This example reflects a very consistent pattern in American public life. With any sort of mainstream behavior, the majority of people who do it are going to be white, simply by virtue of the demographics of American society. This makes it easy to characterize the behavior, not as mainstream, but as specifically “white.” For example, Christian Lander, author of the drolly self-deprecating Stuff White People Like, has compiled a massive compendium of “white” behavior, such as “sipping free-trade gourmet coffee, leafing through the Sunday New York Times.” It is bizarre to think of this behavior in racial, as op­posed to class-specific terms, yet this is something that both white and black Americans are constantly doing. Unfortunately, characterizing it as white has the effect of subtly pressuring African Americans to avoid all the usual forms of upper-middle-class status signaling—such as reading the Sunday New York Times—or indeed, practicing any sort of majoritarian behavior. Thus integration—participating in any of the practices and institutions of mainstream American culture or society—comes to be characterized as acting white.

Of course, the integrationist ideal most often endorsed by white Americans is one in which every neighborhood, every business, and every school and college has a level of “diversity” that reflects the composition of America as a whole. The implication is that African Americans should be immersed in social environments in which they are constantly outnumbered nine to one. Unsurprisingly, this is an ideal that has much greater appeal to whites than to blacks. For whites, it allows them to feel good about themselves for embracing diversity while still remaining the overwhelming majority in every interaction. In democratic politics, for instance, it means always being the demographic majority in every jurisdiction. For blacks, it means being completely swamped and outnumbered by whites. This is what underlies the old complaint, voiced by Stokely Carmichael and Charles Hamilton, that “integration, as traditionally conceived, would abolish the black community.” Children of immigrants are often happy to disappear into the general population in this way. Among African Americans, by contrast, not only would integration on these terms generate a cultural loss, it would also represent for many a capitulation to whiteness, and to white America, that would constitute a betrayal of the historical community to which they belong. Indeed, if African Americans were a national minority in the tra­ditional mold, the integrationist vision would seem like an obvious instance of what is routinely denounced as cultural genocide.

Some proponents of integration, such as Elizabeth Anderson, avoid this difficulty by arguing that African Americans do not possess a distinctive culture. She dismisses claims that they are culturally distinct as “folk anthropological.” But this misses the point, since what matters is not whether African Americans possess a distinct culture in the social-scientific sense, but whether they perceive them­selves as having a distinct culture that they feel obliged to preserve. Consider Ta-Nehisi Coates’s rapturous description of “The Mecca” at Howard University. It was the experience of attending a black college that led him to feel that “we were something, that we were a tribe—on one hand, invented, and on the other, no less real.” This is easily recognizable as nationalist sentiment, which can be very power­ful even in cases in which it does not translate into a traditional nationalist politics.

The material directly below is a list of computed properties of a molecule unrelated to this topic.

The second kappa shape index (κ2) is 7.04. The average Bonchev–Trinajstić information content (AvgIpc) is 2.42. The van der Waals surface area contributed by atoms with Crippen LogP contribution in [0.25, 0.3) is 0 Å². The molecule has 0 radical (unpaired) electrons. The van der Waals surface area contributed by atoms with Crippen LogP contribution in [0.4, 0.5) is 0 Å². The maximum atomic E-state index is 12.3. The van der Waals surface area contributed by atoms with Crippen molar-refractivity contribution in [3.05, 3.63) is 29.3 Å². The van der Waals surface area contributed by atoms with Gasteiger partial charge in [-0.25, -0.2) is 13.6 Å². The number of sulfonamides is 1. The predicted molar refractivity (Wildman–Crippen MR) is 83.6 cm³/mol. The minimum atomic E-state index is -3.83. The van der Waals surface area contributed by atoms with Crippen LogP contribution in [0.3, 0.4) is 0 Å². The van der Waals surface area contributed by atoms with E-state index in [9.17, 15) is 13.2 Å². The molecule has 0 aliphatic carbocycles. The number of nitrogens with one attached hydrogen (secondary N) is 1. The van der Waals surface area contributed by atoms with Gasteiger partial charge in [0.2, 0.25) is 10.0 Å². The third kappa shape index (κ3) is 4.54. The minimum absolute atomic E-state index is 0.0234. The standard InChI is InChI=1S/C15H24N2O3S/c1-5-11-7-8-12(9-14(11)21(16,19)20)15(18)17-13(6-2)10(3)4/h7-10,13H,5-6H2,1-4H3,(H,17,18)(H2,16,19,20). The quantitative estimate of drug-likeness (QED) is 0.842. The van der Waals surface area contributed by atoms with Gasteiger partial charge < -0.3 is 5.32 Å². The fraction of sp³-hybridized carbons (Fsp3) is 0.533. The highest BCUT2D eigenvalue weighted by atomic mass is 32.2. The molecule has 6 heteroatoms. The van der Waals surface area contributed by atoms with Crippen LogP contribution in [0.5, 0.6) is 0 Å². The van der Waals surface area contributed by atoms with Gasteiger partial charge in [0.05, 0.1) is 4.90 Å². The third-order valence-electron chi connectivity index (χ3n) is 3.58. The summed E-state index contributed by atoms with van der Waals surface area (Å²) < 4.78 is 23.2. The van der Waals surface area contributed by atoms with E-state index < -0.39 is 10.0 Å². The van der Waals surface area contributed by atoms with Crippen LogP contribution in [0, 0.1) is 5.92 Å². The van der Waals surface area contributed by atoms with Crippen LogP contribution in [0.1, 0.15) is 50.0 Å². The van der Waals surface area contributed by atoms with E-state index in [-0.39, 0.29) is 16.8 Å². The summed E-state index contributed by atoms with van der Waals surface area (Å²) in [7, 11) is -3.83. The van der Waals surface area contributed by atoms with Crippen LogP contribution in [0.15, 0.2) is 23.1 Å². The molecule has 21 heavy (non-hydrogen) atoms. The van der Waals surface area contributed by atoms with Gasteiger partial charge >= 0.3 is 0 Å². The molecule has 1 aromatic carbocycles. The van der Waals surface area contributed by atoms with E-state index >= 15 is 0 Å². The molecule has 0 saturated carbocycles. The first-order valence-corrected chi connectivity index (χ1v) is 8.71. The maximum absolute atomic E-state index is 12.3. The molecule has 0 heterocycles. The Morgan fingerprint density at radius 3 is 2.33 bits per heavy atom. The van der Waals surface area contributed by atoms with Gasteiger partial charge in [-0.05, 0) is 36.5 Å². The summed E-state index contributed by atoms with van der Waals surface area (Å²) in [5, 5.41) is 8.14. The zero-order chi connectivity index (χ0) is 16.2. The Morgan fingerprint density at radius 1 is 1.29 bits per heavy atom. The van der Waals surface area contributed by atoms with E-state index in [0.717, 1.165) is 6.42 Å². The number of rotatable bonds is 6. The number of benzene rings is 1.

African Americans are in these respects like a national minority group. And yet despite being six times more numerous than francophone Canadians, they are not able to sustain an institutionally complete society, largely due to geographic dispersion. Traditional black nationalism attempted to square the circle in this regard by demanding “community control” of various institutions, such as schools, local governments, and business associations. The problem is that control over a partial set of institutions is not a recipe for autono­my, but rather marginalization. Multinational arrangements only work with national groups that are able to internally provide oppor­tunities equivalent to the ones being forgone by the decision not to integrate into the institutions of the larger society.

Examples such as these lend support to Kymlicka’s view that “we should not expect policies which are appropriate for either voluntary immigrants or national minorities to be appropriate for African Americans, or vice versa.” His suggestion is that “some new model of integration will have to be worked out.” It is not clear, however, what this new model of integration is supposed to look like, or why one would think that a third model was feasible. In one sense, at least, opting out of mainstream institutions is easy in a liberal society. The problem is that doing so creates inequality, because it involves forgo­ing many of the very significant advantages that come from participation in these institutions, most obviously those that are obtained from access to the upper end of the American labor market.